The following post was written and/or published as a collaboration between Benzinga’s in-house sponsored content team and a financial partner of Benzinga.
For much of this year, the Nasdaq-100 Index (NDX), bolstered by the likes of Apple, Inc. AAPL and Amazon.com, Inc. AMZN, has been a hot, beloved index.
The traditional Nasdaq-100, the one most investors follow, is cap-weighted, meaning Apple, Microsoft Corporation MSFT and other revered growth names take on out-sized portions of the benchmark.
That's great on the way up, but some investors may look to defray that concentration risk with the Direxion NASDAQ-100 Equal Weighted Index Shares QQQE. QQQE, which is one of the largest non-leveraged of exchange-traded funds in the Direxion stable, tracks the NASDAQ-100 Equal Weighted TR Index (NDXE).
Why It's Important
“Because NDX is a modified market-cap-weighted index, it essentially 'doubles down' on its best-performing constituents,” according to Nasdaq Global Indexes. “Over the past decade, this has been a good thing for investors, as large-cap Tech has trounced most other corners of the public equity markets.”
As noted above, the NDX methodology is great when names like Amazon, Apple and Microsoft, among others, are firing on all cylinders. However, NDXE, the equal-weight benchmark, offers investors the dual benefit of reduced concentration risk and increased exposure to smaller stocks.
“While not proven to be always superior from a return or risk perspective, NDXE offers investors the benefit of maintaining stable, 1%-each weightings to all 100 of NDX’s companies, rebalanced quarterly (as opposed to NDX’s annual rebalancing schedule),” according to Nasdaq. “This means that, instead of allocating more than half its weight to the top 10 constituents, NDXE allocates only 10%. It also means that, on a sector level, weights are more diversified and less concentrated in Technology.”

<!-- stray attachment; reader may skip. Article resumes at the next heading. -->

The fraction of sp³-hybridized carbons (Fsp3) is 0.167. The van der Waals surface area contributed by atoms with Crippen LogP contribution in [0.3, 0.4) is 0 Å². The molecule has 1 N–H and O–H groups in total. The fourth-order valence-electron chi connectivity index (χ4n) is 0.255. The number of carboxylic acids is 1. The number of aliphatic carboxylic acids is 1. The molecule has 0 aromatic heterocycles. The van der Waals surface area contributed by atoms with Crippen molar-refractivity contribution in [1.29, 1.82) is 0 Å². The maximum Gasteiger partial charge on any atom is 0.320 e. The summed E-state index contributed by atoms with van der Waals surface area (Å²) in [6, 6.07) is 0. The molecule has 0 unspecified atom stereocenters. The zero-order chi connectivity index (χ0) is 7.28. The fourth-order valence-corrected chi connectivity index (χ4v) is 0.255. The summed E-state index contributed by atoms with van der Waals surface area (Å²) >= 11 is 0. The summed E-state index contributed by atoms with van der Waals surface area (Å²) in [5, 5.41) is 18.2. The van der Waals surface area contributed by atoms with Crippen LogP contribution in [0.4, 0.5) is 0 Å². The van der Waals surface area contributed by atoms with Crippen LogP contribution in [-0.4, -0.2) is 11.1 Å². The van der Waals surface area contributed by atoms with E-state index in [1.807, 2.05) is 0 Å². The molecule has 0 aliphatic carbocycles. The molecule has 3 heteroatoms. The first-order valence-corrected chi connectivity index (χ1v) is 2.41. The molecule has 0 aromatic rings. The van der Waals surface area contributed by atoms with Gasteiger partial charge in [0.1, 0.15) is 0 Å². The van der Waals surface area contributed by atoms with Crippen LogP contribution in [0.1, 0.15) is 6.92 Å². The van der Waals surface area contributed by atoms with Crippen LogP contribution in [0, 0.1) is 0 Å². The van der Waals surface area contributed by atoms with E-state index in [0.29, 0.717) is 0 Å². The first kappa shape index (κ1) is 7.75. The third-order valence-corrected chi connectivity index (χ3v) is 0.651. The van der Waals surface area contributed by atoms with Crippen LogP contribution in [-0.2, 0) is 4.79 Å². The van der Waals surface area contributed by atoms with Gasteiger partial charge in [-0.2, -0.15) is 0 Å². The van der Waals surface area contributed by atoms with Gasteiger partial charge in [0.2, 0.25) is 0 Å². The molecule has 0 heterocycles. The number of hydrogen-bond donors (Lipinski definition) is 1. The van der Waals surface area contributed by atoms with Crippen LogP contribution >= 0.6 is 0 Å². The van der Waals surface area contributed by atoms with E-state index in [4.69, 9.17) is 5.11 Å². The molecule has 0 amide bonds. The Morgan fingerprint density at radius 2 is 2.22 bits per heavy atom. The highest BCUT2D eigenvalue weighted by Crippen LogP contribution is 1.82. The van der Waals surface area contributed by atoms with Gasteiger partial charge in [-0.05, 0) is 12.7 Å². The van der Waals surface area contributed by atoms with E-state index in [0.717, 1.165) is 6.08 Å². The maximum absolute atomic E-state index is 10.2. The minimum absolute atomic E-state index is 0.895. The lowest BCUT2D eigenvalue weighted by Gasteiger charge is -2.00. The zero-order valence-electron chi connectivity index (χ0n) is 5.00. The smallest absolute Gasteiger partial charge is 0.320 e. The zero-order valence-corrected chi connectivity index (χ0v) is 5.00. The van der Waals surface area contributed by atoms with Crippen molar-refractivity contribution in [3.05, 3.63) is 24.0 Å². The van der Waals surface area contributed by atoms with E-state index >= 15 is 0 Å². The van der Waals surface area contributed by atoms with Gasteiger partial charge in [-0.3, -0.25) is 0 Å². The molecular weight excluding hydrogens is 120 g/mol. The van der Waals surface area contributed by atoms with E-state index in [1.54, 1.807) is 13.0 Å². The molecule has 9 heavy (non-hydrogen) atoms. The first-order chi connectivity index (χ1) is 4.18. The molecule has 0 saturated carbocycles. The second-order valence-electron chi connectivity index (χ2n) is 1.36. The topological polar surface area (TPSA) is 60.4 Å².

Currently, QQQE is 673 basis points underweight tech and 603 basis underweight communication services relative to the cap-weighted NDX. The ETF's noticeable overweights are healthcare (753 basis points) and industrials (just over 5%).
Additionally, QQQE's underlying index is showing some benefits this year compared to the S&P 500 Equal Weight Index.
“But in 2020 in particular, the more interesting story is the volatility differential between NDXE and SPW (the equal-weighted S&P 500 Index),” notes Nasdaq. “Despite historically registering generally lower volatility than NDXE, SPW has experienced annualized daily volatility of 46.9% thus far in 2020, vs. only 42.2% for NDXE. This is despite having exposure to more sectors generally, and 5 times as many constituents.”
The preceding post was written and/or published as a collaboration between Benzinga’s in-house sponsored content team and a financial partner of Benzinga. Although the piece is not and should not be construed as editorial content, the sponsored content team works to ensure that any and all information contained within is true and accurate to the best of their knowledge and research. This content is for informational purposes only and not intended to be investing advice.
© 2022 Benzinga.com. Benzinga does not provide investment advice. All rights reserved.
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